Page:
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When troubleshooting and fixing engine start issues, I often have to try starting the vehicle a lot. Eventually I kill the battery. Then I have to recharge the battery and wait. Not only is this inconvenient, but it's a cruel way to treat an innocent battery.

How can I work on starting issues without [ab]using the battery? Disconnecting the battery and hooking the car to the charger (I've never tried this) doesn't seem like the right thing to do, I haven't checked the charger specs but I doubt it can output the required crank current. I suppose I could leave both the battery and the charger attached to the car at all times but I'm not sure if that's a good idea or not, either -- I'd like to not damage the charger, and also, if possible, not damage the battery or unnecessarily reduce its lifespan.

This is for situations where the vehicle will not start, and so a quick jump start and letting it recharge itself is not possible.

  • there might be a way to create a device which uses AC power from the wall with a transformer to power the battery terminals, then it's up to the longevity of your transformer and your house's fuses – cat May 20 '17 at 18:37
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I would do the following:

  • Keep the charger connected at all times except when you start the car. That way, you will be minimizing charger damage. More expensive chargers may withstand the fact that you are cranking, but better to be safe than sorry.
  • Do try to minimize the amount of times you try to start the engine. So, in other words: try to start only after you have reasonable belief that the engine will start this time, after you have fixed something.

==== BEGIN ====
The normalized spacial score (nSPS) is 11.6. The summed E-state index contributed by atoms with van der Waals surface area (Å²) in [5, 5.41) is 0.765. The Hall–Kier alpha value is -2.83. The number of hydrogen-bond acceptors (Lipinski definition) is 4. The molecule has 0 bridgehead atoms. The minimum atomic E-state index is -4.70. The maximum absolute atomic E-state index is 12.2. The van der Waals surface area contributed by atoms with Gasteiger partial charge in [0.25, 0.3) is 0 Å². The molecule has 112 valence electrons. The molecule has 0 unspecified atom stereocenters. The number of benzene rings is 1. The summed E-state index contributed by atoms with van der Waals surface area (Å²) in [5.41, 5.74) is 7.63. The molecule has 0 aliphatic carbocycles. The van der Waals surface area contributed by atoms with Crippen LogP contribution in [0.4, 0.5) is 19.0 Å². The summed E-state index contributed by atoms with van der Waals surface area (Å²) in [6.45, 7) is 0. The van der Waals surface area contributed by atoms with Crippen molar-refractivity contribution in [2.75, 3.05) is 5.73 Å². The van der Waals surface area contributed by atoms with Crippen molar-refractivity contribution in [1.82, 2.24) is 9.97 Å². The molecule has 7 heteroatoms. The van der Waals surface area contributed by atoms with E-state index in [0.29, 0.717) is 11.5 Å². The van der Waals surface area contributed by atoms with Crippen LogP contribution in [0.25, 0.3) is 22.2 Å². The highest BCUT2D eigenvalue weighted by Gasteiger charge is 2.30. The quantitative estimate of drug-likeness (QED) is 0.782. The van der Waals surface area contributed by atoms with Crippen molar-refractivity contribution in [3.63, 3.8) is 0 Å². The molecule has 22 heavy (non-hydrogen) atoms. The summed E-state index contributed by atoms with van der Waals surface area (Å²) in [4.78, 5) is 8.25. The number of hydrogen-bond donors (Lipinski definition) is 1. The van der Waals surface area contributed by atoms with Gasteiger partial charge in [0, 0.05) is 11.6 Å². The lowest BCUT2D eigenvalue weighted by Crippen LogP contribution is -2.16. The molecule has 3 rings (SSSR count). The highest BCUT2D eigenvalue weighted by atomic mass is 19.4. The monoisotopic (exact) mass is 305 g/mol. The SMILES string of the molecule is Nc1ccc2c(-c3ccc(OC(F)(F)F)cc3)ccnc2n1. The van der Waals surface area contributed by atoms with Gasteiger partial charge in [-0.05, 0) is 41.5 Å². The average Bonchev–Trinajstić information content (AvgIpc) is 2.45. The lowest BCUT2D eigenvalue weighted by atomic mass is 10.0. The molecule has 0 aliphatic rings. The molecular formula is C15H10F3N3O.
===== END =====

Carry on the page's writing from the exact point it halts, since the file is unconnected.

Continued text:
• If the battery fails, buy an enhanced cycling mat (ECM) battery instead. It will work just like a flooded battery, except it's designed to withstand the use in a start-stop system that stops the engine when at stoplights.
  • You can consider purchasing a higher current charger as well. It will in a shorter amount of time charge the battery to full.

I don't believe your fear of ruining the battery is warranted. Consider this: many cars these days have a start-stop system. They start and stop the engine very often, and still the system works very well. I had a 5 and half years old car with a start-stop system and a battery that didn't fail despite its age.

Also, consider this: if a battery lasts for 5 years, and you start your car twice per day, it's 700 starts per year or 3500 starts total. Are you going to try 3500 times to see if the starting problems has now vanished? Probably not. So, assuming you are charging the battery inbetween starting attempts, you should not have a battery lifetime problem.

  • Sounds good. My fear of ruining the battery isn't based on the extra cycles, but rather the repeated discharge and killing of the battery. The number of starts is fine, but I'm worried about taking the charge so low so often. But keeping the charger connected at almost all times (dunno why I didn't think of that) fixes that. – Jason C May 20 '17 at 13:53

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